Since enrolling at Monmouth almost two years ago, I can confidently say the experience thus far has changed me. College has taught me a ridiculous amount of lessons that I feel obligated to share to help anyone else who may find themselves in similar positions.
This first lesson hit me the hardest—you never have as much work as you really think you do. I was chatting with my friend about this and we both agreed that students have a tendency to cram for a couple of nights, leaving them no work to complete for the rest of the week.
I am guilty of pulling all-nighters just to get a couple assignments done out of worry that I won’t have time to do them later. Nevertheless, upon hammering out two assignments in an hour or two, I realize I could have afforded myself more time. On top of that, the work I did turn in ends up being mediocre. I end up regretting not pacing myself so I can turn in the best work possible.
Further, a skill I need to work on, and that every student should practice, is learning how to set an academic schedule so you don’t run into problems of cramming and submitting less than your best.
Cailyn Olah, a sophomore health studies student, said, “Focus on your work, but also make time for the things you love!”
Another lesson I’ve learned in college is to save your money. As a college student, budgeting involves almost all of your day-to-day activities From gas, rent, food, and personal care products, everything adds up! It makes it that much more important to save up and set aside necessities.
Troy Fenton, a sophomore communication student, explained how he budgets his money. “I take 60 percent from my paycheck and put that into my savings, and then I take the other 40 percent and put into my checking account for my needs, like gas, toiletries, food, and my subscriptions,” he said.
It can be difficult to save, especially in a society that values materialism and overconsumption. The latest Instagram and TikTok beauty, fashion, and lifestyle trends are fun but also expensive.
Consider the trendy Stanley Cup, which is not only bulky and unattractive, but also costs 40 dollars. Trends have short-life spans; be sure to invest your money in products that won’t inevitably go to waste.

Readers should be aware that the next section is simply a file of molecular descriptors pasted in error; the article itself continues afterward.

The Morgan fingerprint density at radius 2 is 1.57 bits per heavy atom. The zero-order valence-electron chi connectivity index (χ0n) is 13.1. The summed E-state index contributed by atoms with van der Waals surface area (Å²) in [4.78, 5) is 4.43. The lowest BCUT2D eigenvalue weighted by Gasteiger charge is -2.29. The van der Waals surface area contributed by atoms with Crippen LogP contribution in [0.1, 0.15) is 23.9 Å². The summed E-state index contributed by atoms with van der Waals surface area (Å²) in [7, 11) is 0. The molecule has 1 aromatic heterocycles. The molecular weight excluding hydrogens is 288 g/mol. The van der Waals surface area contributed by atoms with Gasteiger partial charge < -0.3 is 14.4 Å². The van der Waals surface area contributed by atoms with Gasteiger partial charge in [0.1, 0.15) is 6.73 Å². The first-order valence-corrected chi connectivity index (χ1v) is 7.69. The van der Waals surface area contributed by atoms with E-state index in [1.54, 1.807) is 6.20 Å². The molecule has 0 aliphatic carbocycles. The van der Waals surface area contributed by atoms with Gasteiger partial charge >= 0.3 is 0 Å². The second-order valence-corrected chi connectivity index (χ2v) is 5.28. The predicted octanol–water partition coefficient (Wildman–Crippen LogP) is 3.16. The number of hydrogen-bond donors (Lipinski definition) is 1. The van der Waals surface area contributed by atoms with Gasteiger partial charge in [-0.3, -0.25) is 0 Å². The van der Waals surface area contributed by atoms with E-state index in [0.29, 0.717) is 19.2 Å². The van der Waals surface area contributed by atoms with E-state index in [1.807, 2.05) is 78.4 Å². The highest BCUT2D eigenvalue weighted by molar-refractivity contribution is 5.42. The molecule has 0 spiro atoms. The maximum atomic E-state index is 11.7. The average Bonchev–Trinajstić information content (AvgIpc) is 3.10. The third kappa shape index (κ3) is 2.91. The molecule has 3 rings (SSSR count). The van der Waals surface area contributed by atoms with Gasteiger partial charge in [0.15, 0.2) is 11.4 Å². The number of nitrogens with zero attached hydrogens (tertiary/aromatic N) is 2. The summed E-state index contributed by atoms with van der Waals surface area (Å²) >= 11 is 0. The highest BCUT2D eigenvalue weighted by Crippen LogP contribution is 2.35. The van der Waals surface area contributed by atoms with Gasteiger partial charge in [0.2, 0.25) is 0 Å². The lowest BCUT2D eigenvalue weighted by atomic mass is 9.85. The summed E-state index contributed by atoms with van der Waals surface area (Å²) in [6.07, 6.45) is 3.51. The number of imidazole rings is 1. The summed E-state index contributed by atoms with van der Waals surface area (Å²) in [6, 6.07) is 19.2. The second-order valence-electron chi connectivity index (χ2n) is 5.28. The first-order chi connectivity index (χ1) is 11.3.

So, I guess there are actually two lessons to take away: first, start saving your money; second, do so by not wasting your savings on trends.
As I continue my college journey, one lesson has become particularly obvious to me—no one cares. Now, I don’t mean this in a bad way. Your friends, family, and loved ones still obviously care about you when you’re in college. But the general population doesn’t care about all the superficial things people focused on in high school. For example, no one cares how you dress, what your hair looks like, or what you post online.
Sage Journal defines the spotlight effect as “people’s tendency to overestimate the extent to which their behavior and appearance are noticed and evaluated by others, and the illusion of transparency, or people’s tendency to overestimate the extent to which their internal states leak out and are detectable by others.”
In simpler terms, the spotlight effect is the belief that all eyes are constantly on you and everyone around you is always judging you.
The spotlight effect is definitely not unique to people in high school, but college students as well.
Especially as a freshman, I know it can feel like everyone is constantly watching you. Nevertheless, rest assured—everyone has a lot more going on than to worry about what you say and do.
“In high school, I feel like people cared about cliques and being popular… But, in college, everyone is so focused on themselves and the important people or situations in their own lives,” said Julianna Tornabene, a sophomore marketing and management student.
I could make a list of 100 more lessons college has taught me, but the three listed are some of the top lessons that I am reminded of every day. Though these lessons are not fun to learn, you can apply them to life after college and beyond.